Want To Earn A Dividend “Paycheck” Every Day? It’s Easier Than You Think…
There’s nothing quite like the feeling of collecting a dividend distribution. It’s almost like a paycheck – but without any of the work. And if you have the option of reinvesting those proceeds into more shares, which in turn yield their own dividends, which then purchase more shares… even better.
You’ve probably seen some of the charts and graphs illustrating the long-term wealth-creating power of dividends (in fact, I shared one recently). But let me put this in another way to really drive the point home…
The S&P 500 has given investors a 10.2% average annual return since 1965. Nothing wrong with that. But Warren Buffett has famously chalked up 20% annualized gains at Berkshire Hathaway over the same period, for a market-crushing cumulative return of 2,810,526%.
In the process turning a modest $1,000 stake into $30+ million today.
Dividends have played a major role. It’s no coincidence that Buffett’s favorite long-term holdings are all dividend payers. I’m talking about anchor positions in timeless businesses like American Express (NYSE: AMEX), Coca-Cola (NYSE: KO), Bank of America (NYSE: BAC), and Verizon Communications (NYSE: VZ).
With growing income streams from these and other holdings, Berkshire Hathaway will pocket more than $5 billion in total dividend payments this year.
A “Paycheck” For Nearly Every Day…
310. That’s how many dividend “paychecks” we stand to collect this year over at High-Yield Investing. At the moment, we’ve got 48 holdings in our premium portfolio spread across five different sub-portfolios. 32 of those holdings make regular quarterly dividends, 15 pay dividends on a monthly basis, and one of our U.K. positions sends out payments semi-annually.
If you exclude weekends, that means we are depositing (or reinvesting) an incoming payment almost every working day of the year. I typically add up all these distributions at the end of each month and update my cash position accordingly. We’ve collected $1,946 in dividends and interest over the past couple of months, building our cash position to nearly $17,000.
I dip into these funds to cover new investments, most recently adding 200 shares of an outdoor sports equipment maker. Given its current payout of $0.48 per share, will boost our annual income stream by another $100 or so.
We selectively deploy accumulated dividends into new holdings, which then throw off more income, which is then plowed into more shares or used to establish new positions. It’s not quite as exciting as speculating on cryptocurrency, but compound interest is one of the most reliable ways to systematically build wealth over time.
Of course, I’m preaching to the choir here.
But here’s the crux of this week’s sermon. Outside of a couple of preferred shares, none of these dividends are set in stone. The issuers are free to increase distributions as they see fit – and most have a pattern of doing just that.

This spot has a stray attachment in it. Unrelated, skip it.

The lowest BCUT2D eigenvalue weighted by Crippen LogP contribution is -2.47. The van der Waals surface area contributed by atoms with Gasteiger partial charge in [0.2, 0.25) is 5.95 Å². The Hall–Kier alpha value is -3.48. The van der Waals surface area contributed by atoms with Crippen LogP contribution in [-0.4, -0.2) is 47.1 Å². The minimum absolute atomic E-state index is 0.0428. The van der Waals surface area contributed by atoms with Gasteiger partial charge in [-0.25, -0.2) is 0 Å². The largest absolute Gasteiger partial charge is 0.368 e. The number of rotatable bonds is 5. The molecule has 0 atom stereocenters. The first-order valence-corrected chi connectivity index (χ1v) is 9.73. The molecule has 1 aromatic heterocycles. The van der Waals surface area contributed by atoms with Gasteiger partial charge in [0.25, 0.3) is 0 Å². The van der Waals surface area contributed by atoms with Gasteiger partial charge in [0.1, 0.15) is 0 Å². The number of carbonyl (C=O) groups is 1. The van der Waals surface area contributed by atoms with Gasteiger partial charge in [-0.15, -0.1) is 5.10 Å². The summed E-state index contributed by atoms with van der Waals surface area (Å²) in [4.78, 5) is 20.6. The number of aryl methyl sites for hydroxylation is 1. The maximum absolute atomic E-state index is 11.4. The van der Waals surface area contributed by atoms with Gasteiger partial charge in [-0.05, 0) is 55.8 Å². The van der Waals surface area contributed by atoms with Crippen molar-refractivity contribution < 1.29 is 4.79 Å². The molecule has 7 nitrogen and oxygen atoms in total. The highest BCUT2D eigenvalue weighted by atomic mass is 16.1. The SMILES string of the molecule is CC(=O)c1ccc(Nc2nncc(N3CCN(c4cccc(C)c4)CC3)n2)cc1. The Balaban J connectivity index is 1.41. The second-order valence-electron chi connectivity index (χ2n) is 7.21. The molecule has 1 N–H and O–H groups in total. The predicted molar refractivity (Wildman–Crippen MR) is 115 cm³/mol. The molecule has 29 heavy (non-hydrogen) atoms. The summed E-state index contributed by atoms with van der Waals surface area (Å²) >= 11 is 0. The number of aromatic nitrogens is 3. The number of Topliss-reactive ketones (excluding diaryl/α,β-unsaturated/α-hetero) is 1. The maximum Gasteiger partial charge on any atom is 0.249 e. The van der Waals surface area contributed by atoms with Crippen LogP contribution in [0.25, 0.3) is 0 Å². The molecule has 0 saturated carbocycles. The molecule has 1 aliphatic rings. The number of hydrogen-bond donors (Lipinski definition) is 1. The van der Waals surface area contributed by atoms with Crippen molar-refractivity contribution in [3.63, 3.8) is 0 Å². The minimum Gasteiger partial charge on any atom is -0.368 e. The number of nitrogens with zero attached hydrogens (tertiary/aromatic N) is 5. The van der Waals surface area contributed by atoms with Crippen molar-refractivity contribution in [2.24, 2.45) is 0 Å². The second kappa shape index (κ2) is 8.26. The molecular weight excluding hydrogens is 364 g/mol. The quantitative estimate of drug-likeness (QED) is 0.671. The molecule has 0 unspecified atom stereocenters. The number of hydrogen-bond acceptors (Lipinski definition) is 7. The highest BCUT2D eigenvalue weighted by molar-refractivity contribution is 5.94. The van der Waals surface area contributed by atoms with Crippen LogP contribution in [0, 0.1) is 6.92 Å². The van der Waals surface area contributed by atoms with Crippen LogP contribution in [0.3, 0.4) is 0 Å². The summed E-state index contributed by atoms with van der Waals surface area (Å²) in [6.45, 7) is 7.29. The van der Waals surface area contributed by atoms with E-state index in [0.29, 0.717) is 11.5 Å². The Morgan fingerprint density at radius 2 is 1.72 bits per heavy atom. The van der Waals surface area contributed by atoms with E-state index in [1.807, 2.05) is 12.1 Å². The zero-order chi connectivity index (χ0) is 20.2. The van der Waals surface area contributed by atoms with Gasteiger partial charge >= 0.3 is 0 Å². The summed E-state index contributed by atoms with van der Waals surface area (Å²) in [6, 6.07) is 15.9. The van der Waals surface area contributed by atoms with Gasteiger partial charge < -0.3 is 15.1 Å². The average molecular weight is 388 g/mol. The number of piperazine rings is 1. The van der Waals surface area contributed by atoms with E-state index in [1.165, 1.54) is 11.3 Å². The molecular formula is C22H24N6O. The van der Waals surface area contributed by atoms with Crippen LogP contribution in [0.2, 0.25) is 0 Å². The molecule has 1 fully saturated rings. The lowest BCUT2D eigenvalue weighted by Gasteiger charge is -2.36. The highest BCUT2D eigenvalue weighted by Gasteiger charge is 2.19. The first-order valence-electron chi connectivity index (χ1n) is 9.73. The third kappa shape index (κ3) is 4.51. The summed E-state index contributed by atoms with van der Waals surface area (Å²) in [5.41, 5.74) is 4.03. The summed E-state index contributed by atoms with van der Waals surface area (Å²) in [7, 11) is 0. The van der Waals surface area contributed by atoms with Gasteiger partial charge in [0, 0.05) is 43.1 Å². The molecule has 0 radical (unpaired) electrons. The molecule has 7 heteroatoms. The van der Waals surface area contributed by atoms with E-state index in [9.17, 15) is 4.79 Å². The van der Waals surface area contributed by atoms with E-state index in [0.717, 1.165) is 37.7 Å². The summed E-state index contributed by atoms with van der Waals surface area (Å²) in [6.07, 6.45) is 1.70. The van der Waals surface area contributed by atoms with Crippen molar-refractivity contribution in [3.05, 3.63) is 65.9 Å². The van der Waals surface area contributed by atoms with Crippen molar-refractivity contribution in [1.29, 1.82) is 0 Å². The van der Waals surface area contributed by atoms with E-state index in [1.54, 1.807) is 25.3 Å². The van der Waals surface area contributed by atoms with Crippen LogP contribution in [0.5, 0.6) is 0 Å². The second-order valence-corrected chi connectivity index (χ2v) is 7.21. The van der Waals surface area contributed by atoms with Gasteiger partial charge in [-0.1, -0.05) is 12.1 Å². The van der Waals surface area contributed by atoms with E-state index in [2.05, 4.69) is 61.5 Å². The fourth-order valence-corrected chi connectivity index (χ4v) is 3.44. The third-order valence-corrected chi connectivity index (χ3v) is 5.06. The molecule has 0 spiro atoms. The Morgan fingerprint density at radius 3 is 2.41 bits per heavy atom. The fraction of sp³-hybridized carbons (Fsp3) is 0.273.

We’ve had a flurry of dividend hikes over the past couple of weeks. NextEra Energy Partners (NYSE: NEP) just raised distributions from $0.685 to $0.7075 per share. But that’s nothing new – the alternative energy partnership has bumped up distributions every single quarter for the past five years. Twenty in a row. Along the way, dividends have nearly doubled from where they stood back in 2017.
But all things equal, if a dividend check every 90 days is great, then receiving one every 30 days is even better. Let me give you an example from my High-Yield Investing portfolio.
Back in 2013, I purchased some shares of Realty Income (NYSE: O) at just under $40 per share. Since then, we have collected more than 100 monthly dividends totaling over $20 per share. That’s a return of 50% just from dividend payments alone – to say nothing of any appreciation in the stock (which happens to now be worth more than $75).
Meanwhile, the dividends have continued to grow as well, increasing from $0.17 to the current $0.25 per share. That works out to an annual distribution of $3.00 per share – for a hefty yield on cost of 7.5% on my initial outlay.
Who wouldn’t rather collect 12 dividend checks per year than four, especially knowing the power of compound interest? Of course, it’s never a good idea to invest based on yield alone, which is why I put every prospect (regardless of dividend frequency) through a gauntlet of background checks involving balance sheet health, cash flow projections, competitive analysis, valuation, and other critical factors.
Thus far, just a handful have made the final cut into my portfolio. And for the first time, we’ve compiled a list of 12 of my favorites into a special report — one for every month of the year.